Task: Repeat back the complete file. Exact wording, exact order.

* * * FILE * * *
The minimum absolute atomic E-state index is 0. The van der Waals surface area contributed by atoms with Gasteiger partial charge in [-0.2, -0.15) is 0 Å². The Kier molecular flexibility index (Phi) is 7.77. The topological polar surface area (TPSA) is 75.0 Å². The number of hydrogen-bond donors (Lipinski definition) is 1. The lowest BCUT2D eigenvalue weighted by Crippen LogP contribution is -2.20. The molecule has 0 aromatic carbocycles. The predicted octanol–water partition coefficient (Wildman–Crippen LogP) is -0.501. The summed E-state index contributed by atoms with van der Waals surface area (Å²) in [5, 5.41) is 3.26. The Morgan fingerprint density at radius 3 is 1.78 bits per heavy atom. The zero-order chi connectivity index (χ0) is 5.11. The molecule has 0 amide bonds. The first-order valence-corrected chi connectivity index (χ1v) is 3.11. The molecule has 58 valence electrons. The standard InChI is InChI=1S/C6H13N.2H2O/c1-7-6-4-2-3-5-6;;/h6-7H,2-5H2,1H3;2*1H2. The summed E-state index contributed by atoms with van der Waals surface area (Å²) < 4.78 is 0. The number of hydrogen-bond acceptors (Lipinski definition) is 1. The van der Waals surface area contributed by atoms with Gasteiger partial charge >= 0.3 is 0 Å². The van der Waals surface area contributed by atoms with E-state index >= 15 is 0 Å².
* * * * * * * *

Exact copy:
The minimum absolute atomic E-state index is 0. The van der Waals surface area contributed by atoms with Gasteiger partial charge in [-0.2, -0.15) is 0 Å². The Kier molecular flexibility index (Phi) is 7.77. The topological polar surface area (TPSA) is 75.0 Å². The number of hydrogen-bond donors (Lipinski definition) is 1. The lowest BCUT2D eigenvalue weighted by Crippen LogP contribution is -2.20. The molecule has 0 aromatic carbocycles. The predicted octanol–water partition coefficient (Wildman–Crippen LogP) is -0.501. The summed E-state index contributed by atoms with van der Waals surface area (Å²) in [5, 5.41) is 3.26. The Morgan fingerprint density at radius 3 is 1.78 bits per heavy atom. The zero-order chi connectivity index (χ0) is 5.11. The molecule has 0 amide bonds. The first-order valence-corrected chi connectivity index (χ1v) is 3.11. The molecule has 58 valence electrons. The standard InChI is InChI=1S/C6H13N.2H2O/c1-7-6-4-2-3-5-6;;/h6-7H,2-5H2,1H3;2*1H2. The summed E-state index contributed by atoms with van der Waals surface area (Å²) < 4.78 is 0. The number of hydrogen-bond acceptors (Lipinski definition) is 1. The van der Waals surface area contributed by atoms with Gasteiger partial charge >= 0.3 is 0 Å². The van der Waals surface area contributed by atoms with E-state index >= 15 is 0 Å².